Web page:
Author: Shyle Irigoin
Unit Title: Foreign Policy
Lesson Title: Relations with China during the 19th Century
Subject: US History
Level: 7th – 8th Grade
Length of Lesson: One 75-minute class period
American relations with Asian nations have often been marked with racism and domination through technology and the military. Many of the technological innovations possessed by the west originated in the orient, yet western nations such as the United States were able to adapt and improve on the technologies. As a result, by the 19th century there was a clear, disparate gulf between the Asian and western worlds in terms of perceived progress. The increased contact with China, both through immigration of many Chinese to the United States as well as the expanding economic markets overseas, also saw a period of increased racist policies and views of the Chinese people and culture.
The United States often had a policy of forcing economic opportunities in the Pacific Rim. A clear example of this was the forced opening of Japan to western commerce when Commodore Perry used the American fleet to force a treaty recognizing the right of trade. The United States was by no means alone in this policy of aggressive commerce; Great Britain’s use of Opium dependency to subjugate China as a subordinate trading partner was met with violence and rebellion on the part of Chinese. The intervention of western military forces was often the primary means of ensuring trade relations that put China and the rest of Asia at a severe disadvantage.
The purpose of this lesson is to show examples of the stereotypes and opinions American culture had regarding Chinese people and society during the 19th century. This is a one-day lesson running on a 75 minute block schedule, and a component of an overall unit on foreign policy for a 7th grade class.
- Students will be able to identify popular American views regarding Chinese people and culture
- Students will be able to identify biases the media has regarding Chinese people and culture
- Students will be able to evaluate historical events based upon multiple primary sources
- Students will be able to predict US foreign policy at the turn of the century in regards to China
- Students will be able to empathize with historical characters and make conclusions on experiences they might encounter
Standards: Nevada State Content Standards and Benchmarks:
History Content Standard 2.0: History Skills: Students will use social studies vocabulary and concepts to engage in inquiry, in research, in analysis, and in decision making.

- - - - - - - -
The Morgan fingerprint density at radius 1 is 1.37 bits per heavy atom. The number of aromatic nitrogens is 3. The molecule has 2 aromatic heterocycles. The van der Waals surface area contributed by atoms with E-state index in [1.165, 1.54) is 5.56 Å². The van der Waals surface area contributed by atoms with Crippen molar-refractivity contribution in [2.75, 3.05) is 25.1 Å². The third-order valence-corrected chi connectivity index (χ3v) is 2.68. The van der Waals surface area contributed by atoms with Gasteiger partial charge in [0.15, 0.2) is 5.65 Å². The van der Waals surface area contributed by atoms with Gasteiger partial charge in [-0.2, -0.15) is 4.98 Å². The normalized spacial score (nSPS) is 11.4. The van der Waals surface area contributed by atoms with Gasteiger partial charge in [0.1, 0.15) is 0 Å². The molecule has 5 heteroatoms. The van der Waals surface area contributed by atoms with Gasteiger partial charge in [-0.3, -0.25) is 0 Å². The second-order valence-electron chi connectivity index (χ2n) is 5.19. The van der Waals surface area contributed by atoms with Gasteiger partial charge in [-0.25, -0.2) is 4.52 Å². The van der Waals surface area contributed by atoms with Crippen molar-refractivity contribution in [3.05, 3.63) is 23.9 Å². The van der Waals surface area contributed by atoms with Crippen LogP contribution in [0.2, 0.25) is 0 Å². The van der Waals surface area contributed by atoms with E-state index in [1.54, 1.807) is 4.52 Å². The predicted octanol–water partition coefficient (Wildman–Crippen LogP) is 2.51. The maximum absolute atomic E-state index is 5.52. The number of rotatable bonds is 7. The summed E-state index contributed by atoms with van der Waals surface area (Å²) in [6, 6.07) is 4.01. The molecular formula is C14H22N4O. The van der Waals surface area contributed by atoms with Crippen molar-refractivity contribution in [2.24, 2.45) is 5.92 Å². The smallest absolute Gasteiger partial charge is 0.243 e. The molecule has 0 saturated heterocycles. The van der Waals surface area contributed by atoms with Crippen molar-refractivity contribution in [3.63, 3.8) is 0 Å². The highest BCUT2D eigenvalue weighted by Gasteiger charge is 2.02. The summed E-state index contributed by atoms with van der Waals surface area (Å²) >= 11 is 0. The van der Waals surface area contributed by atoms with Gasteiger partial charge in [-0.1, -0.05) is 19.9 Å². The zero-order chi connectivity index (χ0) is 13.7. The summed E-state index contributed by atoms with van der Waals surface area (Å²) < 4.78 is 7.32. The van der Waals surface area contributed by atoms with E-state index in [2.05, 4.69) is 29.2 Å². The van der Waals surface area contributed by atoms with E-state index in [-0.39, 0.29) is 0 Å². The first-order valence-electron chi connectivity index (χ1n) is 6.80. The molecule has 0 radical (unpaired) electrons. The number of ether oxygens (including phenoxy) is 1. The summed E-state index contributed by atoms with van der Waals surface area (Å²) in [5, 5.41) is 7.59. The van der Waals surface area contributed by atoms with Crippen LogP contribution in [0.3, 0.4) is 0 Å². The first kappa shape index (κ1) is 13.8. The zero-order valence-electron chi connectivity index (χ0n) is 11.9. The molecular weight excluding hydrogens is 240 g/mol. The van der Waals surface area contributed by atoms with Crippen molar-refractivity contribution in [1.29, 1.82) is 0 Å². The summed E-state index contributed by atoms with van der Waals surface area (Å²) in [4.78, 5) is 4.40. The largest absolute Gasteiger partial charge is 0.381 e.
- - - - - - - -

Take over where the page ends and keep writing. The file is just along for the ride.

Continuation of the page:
Benchmark 2.8.2: Evaluate sources of historical information based on: Bias, Credibility, Cultural Context, Reliability, Time Period
Civics Content Standard 4.0: The Political Process: Students describe the roles of political parties, interest groups, and public opinion in the democratic process.
Benchmark 4.8.4: Identify the influence of the media in forming public opinion.
In Class Student Activities:
Students will work in groups of 3-4 persons to analyze and draw conclusions using two primary sources; a political cartoon and an excerpt from a magazine. This lesson is dependent on the student understanding Manifest Destiny and the increasing role of Asia in America’s economic empire. The teacher must lay the foundation of these ideas beforehand or the lesson will not make the connections it was designed to.
Class begins (10 minutes) : Teacher takes role, deals with administrative tasks, puts class into groups of 3-4 and has one student from each group retrieve a copy of Activity #1 for their group.
Activity #1 (30 minutes)
Picture #1: “At the End of his Rope”
Picture #2: “The Only Way to Make an Open Door in China”
- Teacher will provide each group of 3-4 persons two laminated copies of the picture “At the End of his Rope” and two copies of “The Only Way to Make an Open Door in China”
- Teacher will ask students to begin by brainstorming what biases are held by the artist regarding Chinese people with the entire class- the results need to be shared with the class (5 minutes)
- Teacher will provide each group two copies of the NARA photo document analysis worksheet, one to be used for each cartoon (15 minutes)
- One individual in each group will need to write the information down for each cartoon
- One individual in each group will need to present their findings at the end for each cartoon
- Once the groups have completed the sheets, they will present their results to the reset of the class, as the teacher keeps track of their finding on the board. (10 minutes).